While peer pressure is a common microcosm of group dynamics and occurs often, especially in cases of drug use, that doesn’t mean that it’s okay or acceptable in any situation. While it’s true that pre-planning for the denial of peer pressure can be effective, it’s equally true that you shouldn’t have to make excuses for why you do or do not want to do something. If the friendship is genuine, those in your group will not base their opinion on you in relation to whether or not you want to participate in drug usage with them. If they do, it may be time to distance yourself from them and move towards new, healthier friendships.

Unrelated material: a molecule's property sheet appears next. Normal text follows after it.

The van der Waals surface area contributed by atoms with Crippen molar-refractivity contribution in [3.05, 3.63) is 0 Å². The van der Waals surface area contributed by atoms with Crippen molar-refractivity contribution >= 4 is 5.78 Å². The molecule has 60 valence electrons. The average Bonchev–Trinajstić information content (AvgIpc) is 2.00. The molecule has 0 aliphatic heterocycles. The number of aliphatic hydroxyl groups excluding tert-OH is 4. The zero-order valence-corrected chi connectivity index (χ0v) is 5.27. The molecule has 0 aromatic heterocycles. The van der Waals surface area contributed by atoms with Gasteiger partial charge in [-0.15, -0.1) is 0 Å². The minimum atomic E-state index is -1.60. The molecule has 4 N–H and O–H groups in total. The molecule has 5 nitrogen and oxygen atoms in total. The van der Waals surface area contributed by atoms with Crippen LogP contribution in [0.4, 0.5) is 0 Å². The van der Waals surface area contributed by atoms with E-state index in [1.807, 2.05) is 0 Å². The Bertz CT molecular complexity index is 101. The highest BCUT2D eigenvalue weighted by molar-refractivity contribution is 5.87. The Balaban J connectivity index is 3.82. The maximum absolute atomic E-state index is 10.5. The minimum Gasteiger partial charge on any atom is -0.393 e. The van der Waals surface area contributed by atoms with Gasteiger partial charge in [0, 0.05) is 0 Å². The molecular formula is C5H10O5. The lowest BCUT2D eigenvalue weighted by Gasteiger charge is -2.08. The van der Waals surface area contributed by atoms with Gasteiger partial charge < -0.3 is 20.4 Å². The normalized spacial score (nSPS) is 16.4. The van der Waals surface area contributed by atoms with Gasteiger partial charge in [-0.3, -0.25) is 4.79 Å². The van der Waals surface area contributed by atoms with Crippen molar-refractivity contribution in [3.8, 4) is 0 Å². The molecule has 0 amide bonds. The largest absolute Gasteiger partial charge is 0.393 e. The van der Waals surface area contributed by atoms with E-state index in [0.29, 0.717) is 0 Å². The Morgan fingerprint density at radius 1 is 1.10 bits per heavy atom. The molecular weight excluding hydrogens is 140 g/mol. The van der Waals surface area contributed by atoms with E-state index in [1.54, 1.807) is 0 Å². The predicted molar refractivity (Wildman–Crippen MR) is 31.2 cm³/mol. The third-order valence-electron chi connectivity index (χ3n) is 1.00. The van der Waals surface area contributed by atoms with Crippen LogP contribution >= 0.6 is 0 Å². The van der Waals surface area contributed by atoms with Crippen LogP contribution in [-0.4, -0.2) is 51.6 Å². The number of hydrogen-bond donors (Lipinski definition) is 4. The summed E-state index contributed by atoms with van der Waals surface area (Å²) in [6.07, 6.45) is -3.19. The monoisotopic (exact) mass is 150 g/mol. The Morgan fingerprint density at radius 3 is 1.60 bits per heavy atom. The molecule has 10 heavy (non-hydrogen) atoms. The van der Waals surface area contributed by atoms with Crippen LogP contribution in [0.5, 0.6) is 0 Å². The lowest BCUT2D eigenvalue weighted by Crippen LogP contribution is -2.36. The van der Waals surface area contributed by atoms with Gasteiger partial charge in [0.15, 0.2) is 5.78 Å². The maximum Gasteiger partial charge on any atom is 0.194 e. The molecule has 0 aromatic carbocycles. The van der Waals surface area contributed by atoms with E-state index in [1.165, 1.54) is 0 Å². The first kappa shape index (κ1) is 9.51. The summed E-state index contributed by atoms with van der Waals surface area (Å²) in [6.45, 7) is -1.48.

From peer pressure to life pressure, drug usage should not be utilized as a “reward” for anything. In peer pressure situations, peers may think your drug use makes you cooler, but this is just the opinion of a select few and does not reflect the reality. In relation to life pressure situations, drugs may be the reward for a busy week, success at work or a certain milestone. However, using drugs as a reward is not healthy in any situation. What begins as one small celebration here or there can lead to dependence, a routine or, ultimately, an addiction or misuse case. Therefore, in order to deal with life’s significant pressures – financial, relationship stress, employment-related, or otherwise – you must find other ways of rewarding yourself, destressing and unwinding. This can include fun, creative and satisfying artistic pursuits like painting, writing, drawing, and taking group or individual classes, or can even include simple activities like spending leisure time relaxing with a good book or going for walks with a pet.